YACs, P1 and Cosmid Clones
Sequence-Tagged Sites (STSs)
STSs were developed by YAC end rescue inverse PCR or direct sequencing of cosmids. YAC end rescue was performed as described by Silverman et al.  and the products were sequenced directly. The Sequence was derived from the cosmid clones by cycle sequencing (Pharmacia) with the appropriate vector primers.
Results and Discussion
We aimed to isolate a significant part of the TSC1 critical region between the markers D9S149 and D9S114 on 9q34. Several additional markers are known to map between these two, but have not been convincingly associated with genuine recombination events. The initial strategy was to isolate the region in YACs, P1 and cosmid clones. However, attempts to obtain YACs were hampered by underrepresentation of the region in the available libraries. This prompted us to follow an alternative strategy which consisted of cosmid walking complemented by screening P1 libraries.
YAC Library Screening
Two YACs from the ICI library, 4DD1 (120 kb) and 25DG9 (320 kb), were identified with primers specific for the ABO locus. STS mapping using primer pairs from both ends of the YACs indicated that the left ends of both inserts overlapped; however, inter-Alu PCR in combination with hybridisation experiments suggested that the region of overlap was small. FISH analysis confirmed the localisation of both YACs to chromosome 9q34; however, 25DG9 gave an additional signal on chromosome 18 indicating chimerism. This clone was not investigated further. No additional YACs were identified in the ICI library using the end clone STSs from 4DD1 or 25DG9, or with additional markers from the TSC1 candidate region (D9S10, D9S66, DBH). An STS derived from the left arm of YAC 4DD1 was used to screen the St. Louis YAC library and identified two duplicate clones, 51A7 and 61A10 (200 kb). FISH analysis mapped 51A7 to 9qter; however, STS mapping experiments using primers derived from the right arm of this clone suggested that it contained a large deletion (data not shown) and it was not investigated further. It is interesting to note that the TSC2 locus on chromosome 16 was also found to be underrepresented in YAC libraries [unpubl. results].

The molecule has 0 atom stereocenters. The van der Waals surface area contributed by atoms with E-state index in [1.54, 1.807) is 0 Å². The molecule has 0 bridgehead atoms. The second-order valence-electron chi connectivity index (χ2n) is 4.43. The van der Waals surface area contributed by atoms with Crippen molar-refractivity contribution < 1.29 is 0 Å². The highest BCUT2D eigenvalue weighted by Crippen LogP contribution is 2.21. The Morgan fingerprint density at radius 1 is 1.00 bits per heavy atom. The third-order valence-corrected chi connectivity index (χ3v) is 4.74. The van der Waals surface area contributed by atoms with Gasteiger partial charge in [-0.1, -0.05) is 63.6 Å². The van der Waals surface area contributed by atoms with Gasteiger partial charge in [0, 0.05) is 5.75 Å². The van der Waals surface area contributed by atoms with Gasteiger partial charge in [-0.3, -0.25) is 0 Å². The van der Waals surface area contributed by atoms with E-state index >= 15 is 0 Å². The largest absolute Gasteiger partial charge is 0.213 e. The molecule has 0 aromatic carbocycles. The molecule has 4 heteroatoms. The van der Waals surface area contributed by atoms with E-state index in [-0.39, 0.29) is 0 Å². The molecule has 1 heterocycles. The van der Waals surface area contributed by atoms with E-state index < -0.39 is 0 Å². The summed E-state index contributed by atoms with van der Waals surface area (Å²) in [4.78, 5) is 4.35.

Starting points for cosmid contig assembly were ABO, DBH and D9S10 (fig. 1). Cosmids were identified with both the left and right end clones of YAC 4DD1 and two contigs were constructed of 110 and 130 kb, respectively (fig. 2, contigs A and B). The orientation of the cosmid contigs was consistent with results from YAC inter-Alu PCR screening of to cosmid library and with the YAC STS mapping experiments. No cosmids could be identified distal to cosmid 255A6 (contig B). Only a single non-rearranged cosmid and a single P1 clone were detected at the ABO locus, and no clone could be detected linking the two contigs. However, from the size of the 4DD1 YAC and direct visual hybridisation (DIRVISH) experiments of streched DNA  [unpubl. results], we estimated that the gap is approximately 30 kb.
Cosmids were identified with the DBH cDNA and probe pMCT136 from the D9S10 locus. DBH and D9S10 map 1 and 2 cM distal to ABO, respectively, and were linked by chromosome walking, covering a physical distance of 150 kb (contig C). This indicates that the genetic versus physical distance ratio in this region is large. The contig was extended proximal of DBH by 125 kb, but could not be extended further towards ABO. We did isolate a P1 clone with an STS from the proximal end of 251C9, but could not bridge the gap. The distance between clone 251C9 (contig B) and 255A6 (contig C) could not be resolved by interphase FISH, indicating that the gap between contigs B and C is small. DIRVISH DNA mapping experiments are in progress to estimate the size of the gap.
In regions of overlap, the contigs presented here were consistent with the cosmid contigs constructed by HinfI fingerprinting as described by Nahmias et al. . They need at least 50% overlap between cosmids before the clones are joined in a contig. Our data are more detailed and detect smaller overlaps. Additional cosmids have been isolated from the flanking locus D9S149. Chromosome-walking experiments are currently focused on closing the gap between D9S149 and the most proximal ABO contig (contig A).
Mapping of Markers and Genes in the Contigs